Pay for the hospital visit; be sued for growing corn without a licence; have the government charge you with agriculture violations.

So eating that genetically modified corn will bankrupt you. Not to worry, the doctors, hospitals, agriculture industry and government will all be better off for it.

Aliasundercover says:

Excessive Pesticides

Yes, the patents are a problem.

Another important problem is toxic chemicals. The usual genetic modification is to make the organism resistant to a pesticide or herbicide. Then massive quantities of chemicals are used taking advantage of the crop’s genetic resistance. The problem is we humans are not similarly resistant and neither is the rest of the environment.

DannyB (profile) says:

Re: Re: Excessive Pesticides

In the short term yes.

In the longer term, no.

The pests continue to evolve. Yes, evolution happens. Some pests, even if only a tiny percent of the population, can eat or at least nibble on your GM plants. They now have a survival advantage in terms of additional food not available to other pests. They therefore reproduce in larger numbers. After some number of generations, all pests are eating your GM plants.

Now what are you going to do? Engineer your plants to naturally produce an even worse insecticide? At what point are you inadvertently engineering plants to be non edible by larger animals, and even humans?

Michael (profile) says:

Re: Re: Re: Excessive Pesticides

Genetically engineered plants creating pests resistant to the genetically engineered anti-pest plants causing us to spray pesticide on the genetically engineered plants and producing pests resistant to genetically engineered plants and pesticides would open a whole new market for genetically engineered pesticides to kill the super pests!

Stopping this would clearly be anti-job creation.

Plus, we will eventually need military support against these pests and anything that helps expand the military is good because they stop terrorism.

Greevar (profile) says:

Re: Re: Re: Excessive Pesticides

This is why biodiversity is a far better plan than monoculture. Even if one variety of corn is plagued, the other varieties may be resistant or even immune. What Monsanto is doing is putting all of our eggs in one basket making monoculture super crops. If that basket falls, we lose all of our eggs.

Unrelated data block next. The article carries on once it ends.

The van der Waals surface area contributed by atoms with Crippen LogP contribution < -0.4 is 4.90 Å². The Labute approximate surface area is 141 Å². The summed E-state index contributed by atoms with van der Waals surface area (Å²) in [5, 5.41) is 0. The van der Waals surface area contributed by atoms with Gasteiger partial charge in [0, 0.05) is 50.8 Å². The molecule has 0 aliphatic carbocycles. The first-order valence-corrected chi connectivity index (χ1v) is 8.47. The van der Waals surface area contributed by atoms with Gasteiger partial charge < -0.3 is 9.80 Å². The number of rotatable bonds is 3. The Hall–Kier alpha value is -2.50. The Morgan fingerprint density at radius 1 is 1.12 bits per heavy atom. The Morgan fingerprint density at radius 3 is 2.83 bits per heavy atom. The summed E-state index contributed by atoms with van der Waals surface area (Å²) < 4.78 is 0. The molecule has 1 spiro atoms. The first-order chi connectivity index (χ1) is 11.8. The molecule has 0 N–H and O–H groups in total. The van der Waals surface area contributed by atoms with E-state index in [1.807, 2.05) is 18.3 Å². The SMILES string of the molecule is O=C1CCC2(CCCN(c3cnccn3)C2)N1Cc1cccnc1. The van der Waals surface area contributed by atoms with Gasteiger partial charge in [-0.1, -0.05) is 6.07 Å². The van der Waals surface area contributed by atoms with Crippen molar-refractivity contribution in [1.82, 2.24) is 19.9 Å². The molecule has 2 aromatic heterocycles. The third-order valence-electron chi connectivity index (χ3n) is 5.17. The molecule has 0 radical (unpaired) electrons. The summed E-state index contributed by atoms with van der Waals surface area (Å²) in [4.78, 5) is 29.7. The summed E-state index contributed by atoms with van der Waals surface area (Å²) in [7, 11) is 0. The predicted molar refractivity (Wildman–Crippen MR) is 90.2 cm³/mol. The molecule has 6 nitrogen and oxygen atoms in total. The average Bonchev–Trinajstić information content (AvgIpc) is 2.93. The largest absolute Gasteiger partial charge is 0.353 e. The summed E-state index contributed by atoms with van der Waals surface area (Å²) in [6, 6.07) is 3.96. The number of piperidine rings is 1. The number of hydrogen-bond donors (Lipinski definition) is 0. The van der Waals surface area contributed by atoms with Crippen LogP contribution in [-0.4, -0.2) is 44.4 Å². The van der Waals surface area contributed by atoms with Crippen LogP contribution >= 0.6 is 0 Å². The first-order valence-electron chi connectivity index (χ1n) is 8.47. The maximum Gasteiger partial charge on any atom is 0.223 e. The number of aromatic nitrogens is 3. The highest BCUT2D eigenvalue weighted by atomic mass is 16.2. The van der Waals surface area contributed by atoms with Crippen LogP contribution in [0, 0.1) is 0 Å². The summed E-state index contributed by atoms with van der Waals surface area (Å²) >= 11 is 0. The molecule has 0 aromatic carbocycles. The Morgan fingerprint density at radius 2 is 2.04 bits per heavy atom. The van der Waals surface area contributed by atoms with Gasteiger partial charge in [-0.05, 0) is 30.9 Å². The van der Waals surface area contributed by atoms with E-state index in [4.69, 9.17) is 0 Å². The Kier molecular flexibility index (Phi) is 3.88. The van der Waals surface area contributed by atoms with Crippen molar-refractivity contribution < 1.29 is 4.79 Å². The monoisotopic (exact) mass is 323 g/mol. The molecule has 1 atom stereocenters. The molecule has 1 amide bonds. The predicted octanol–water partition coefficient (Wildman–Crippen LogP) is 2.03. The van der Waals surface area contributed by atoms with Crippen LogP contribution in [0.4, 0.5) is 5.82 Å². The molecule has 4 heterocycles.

This whole GM idea is bad on its face because it’s done for profit and they aren’t doing it for our benefit. That GM research is done for their benefit, so they can reap a greater profit and externalize the risk on us. They always externalize the risk on us.

DannyB (profile) says:

Re: Re: Re:2 Excessive Pesticides

Monsanto may be putting all of our eggs in one basket, so to speak, but at least it’s a patented and profitable basket.

If the lack of biodiversity has a devastating effect on the food supply in the future, at least it was profitable for a few quarters or years. So why complain?

The monoculture vs biodiversity fears aren’t anything we’ll ever have to deal with this quarter. Its like people who needlessly worry about oil and energy. Or the global warming alarmists. What could possibly go wrong? Don’t worry, be happy.

sgaias says:

Re: Re: Excessive Pesticides

it’s pest resistant cause they produce the pesticide in their leaves fruit and roots the pesticide that they produce though is one used in organic agriculture A protein from bacilus thurigenensis. that also has a 0 pre harvest interval for organic agriculture … I will agree with the author Patents are the problem not technology.

art guerrilla (profile) says:

Re: Excessive Pesticides

yep, the westboro fan in the another thread needs to wake up and smell the estrogen-mimics…

i am pretty sure that saying ‘poo poo’ and ‘pee pee’ does not make babies gay, but i am not so sure about the body burden of toxins and endocrine disruptors we all carry…

it is entirely possible we are feminizing our boy babies, and hyper-feminizing our grrl babies with the unknown mixture of hormones, antibiotics, and estrogen mimics we are exposed to all the time…

when we are developing babies, especially, we are SUPER vulnerable to a stray MOLECULE of this or that hormone (OR hormone mimic)which can completely screw up our development process for our sexuality (not to mention other characteristics)…